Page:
May 1, 2018
During what he thought was just a personal visit to friends in Kenya, Dr. Scott Ickes discovered the beginning of the next chapter in his professional life.
It was January 2017, and Ickes, who specializes in the social and cultural influences of poor diet and health among mothers and children in low-resource contexts, was taking a break between professional meetings to accompany his mentor, Dr. Jennifer Myhre, as she made her rounds in the pediatric ward at the Naivasha Sub-County District Hospital.
Many of the babies Ickes saw were suffering from diarrhea, and the nurses explained that the likely cause was inadequate breastfeeding among mothers who worked in Naivasha’s flower farms. The flower farming industry there employs more than 70,000 workers, and the majority are women.
The World Health Organization recommends that mothers exclusively breastfeed infants for the first six months of life. Depending on the conditions at each flower farm, working mothers may supplement or replace their breast milk with formula. Without adequate support from their employers in place—such as maternity leave and workplace nursing policies—mothers may face a difficult choice. To return to full-time work after delivery, mothers may face numerous challenges to exclusive breastfeeding. In settings like Kenya, a lack of exclusive breastfeeding is associated with reduced immune protection against common childhood infections. Around the world, breastfeeding patterns are changing, and in many communities exclusive breastfeeding is no longer the norm.
As Ickes stood in the ward assessing the situation, he felt a door opening.
“I had recently done a study on the relationship between maternal employment and infant feeding in low- and middle-income countries, so this problem seemed like a perfect fit for where my research interests were going,” he says.
Preparation for Service
Ickes, now an associate professor in Wheaton’s Department of Applied Health Sciences, has been thinking about the sociocultural factors that impact maternal and child health and nutrition in developing nations for most of his career.
In 2006, while pursuing a doctorate in nutrition intervention and policy with an epidemiology minor from the Gillings School of Global Public Health at the University of North Carolina at Chapel Hill, Ickes taught biology and coached cross-country in Uganda for a year under the auspices of World Harvest Mission (now Serge). The experience introduced Ickes to living in a missional community that was deeply committed with working with local community members to address poverty and injustice. He also met missionary doctors Jennifer and Scott Myhre and gained clarity on his future research trajectory.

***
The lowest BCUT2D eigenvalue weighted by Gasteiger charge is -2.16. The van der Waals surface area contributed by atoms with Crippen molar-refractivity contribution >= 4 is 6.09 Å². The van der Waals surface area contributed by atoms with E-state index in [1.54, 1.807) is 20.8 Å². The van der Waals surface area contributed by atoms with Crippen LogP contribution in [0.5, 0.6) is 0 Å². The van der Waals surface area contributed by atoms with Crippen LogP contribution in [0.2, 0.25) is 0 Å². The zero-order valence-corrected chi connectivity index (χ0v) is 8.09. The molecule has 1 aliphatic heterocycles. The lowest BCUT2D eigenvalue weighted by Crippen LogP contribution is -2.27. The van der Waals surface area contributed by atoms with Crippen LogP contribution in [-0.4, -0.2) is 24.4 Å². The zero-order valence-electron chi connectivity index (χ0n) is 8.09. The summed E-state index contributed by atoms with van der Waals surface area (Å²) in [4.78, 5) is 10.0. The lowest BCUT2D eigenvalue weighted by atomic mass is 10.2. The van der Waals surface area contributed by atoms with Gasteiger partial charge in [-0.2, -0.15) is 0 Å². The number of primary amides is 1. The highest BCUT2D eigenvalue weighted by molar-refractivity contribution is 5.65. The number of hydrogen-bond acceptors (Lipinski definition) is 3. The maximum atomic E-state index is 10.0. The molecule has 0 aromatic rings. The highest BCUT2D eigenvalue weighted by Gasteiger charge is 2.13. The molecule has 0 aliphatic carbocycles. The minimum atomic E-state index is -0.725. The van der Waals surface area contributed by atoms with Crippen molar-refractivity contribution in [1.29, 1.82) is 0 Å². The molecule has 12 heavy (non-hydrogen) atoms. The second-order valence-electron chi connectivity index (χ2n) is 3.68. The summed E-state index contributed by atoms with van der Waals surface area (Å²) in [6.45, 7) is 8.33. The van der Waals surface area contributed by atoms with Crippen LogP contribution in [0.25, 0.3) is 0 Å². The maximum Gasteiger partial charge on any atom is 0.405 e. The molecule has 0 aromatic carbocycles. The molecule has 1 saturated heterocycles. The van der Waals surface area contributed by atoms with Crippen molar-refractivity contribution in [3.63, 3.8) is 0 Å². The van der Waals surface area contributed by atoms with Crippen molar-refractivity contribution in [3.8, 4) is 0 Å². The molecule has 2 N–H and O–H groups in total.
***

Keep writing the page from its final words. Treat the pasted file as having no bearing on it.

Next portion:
“During that year that I saw the far-reaching effects of adequate nutrition in terms of helping children avoid illness and achieve their full potential in school,” he says. “This experience broadened my perspectives about public health issues in the global context and set me on a course to pursue maternal and child nutrition issues in East Africa.”
Ultimately Ickes elected to do his doctoral research on caregiving practices and the use of ready-to-use foods to prevent malnutrition in children in Bundibugyo, Uganda. After earning his Ph.D. in 2010, he completed a National Institutes of Health postdoctoral research fellowship at Cornell University focusing on maternal and child nutrition.
In addition to his time teaching and researching in Uganda, Ickes has collaborated on research projects with scholars in Bangladesh, South Africa, and Malawi. Whether he’s assessing nutritional needs in a particular community or evaluating barriers to effective health interventions, much of Ickes’ work revolves around his concern for the health of working mothers and their children across the globe.
Following the Call to Wheaton College
At the time of his study in Naivasha, Ickes was on faculty at the University of Washington. With colleagues Dr. Judd Walson and Dr. Carey Farquhar, and with the support of Kenyan breastfeeding expert Dr. Ruth Nduati, Ickes pursued funding for further research in Kenya.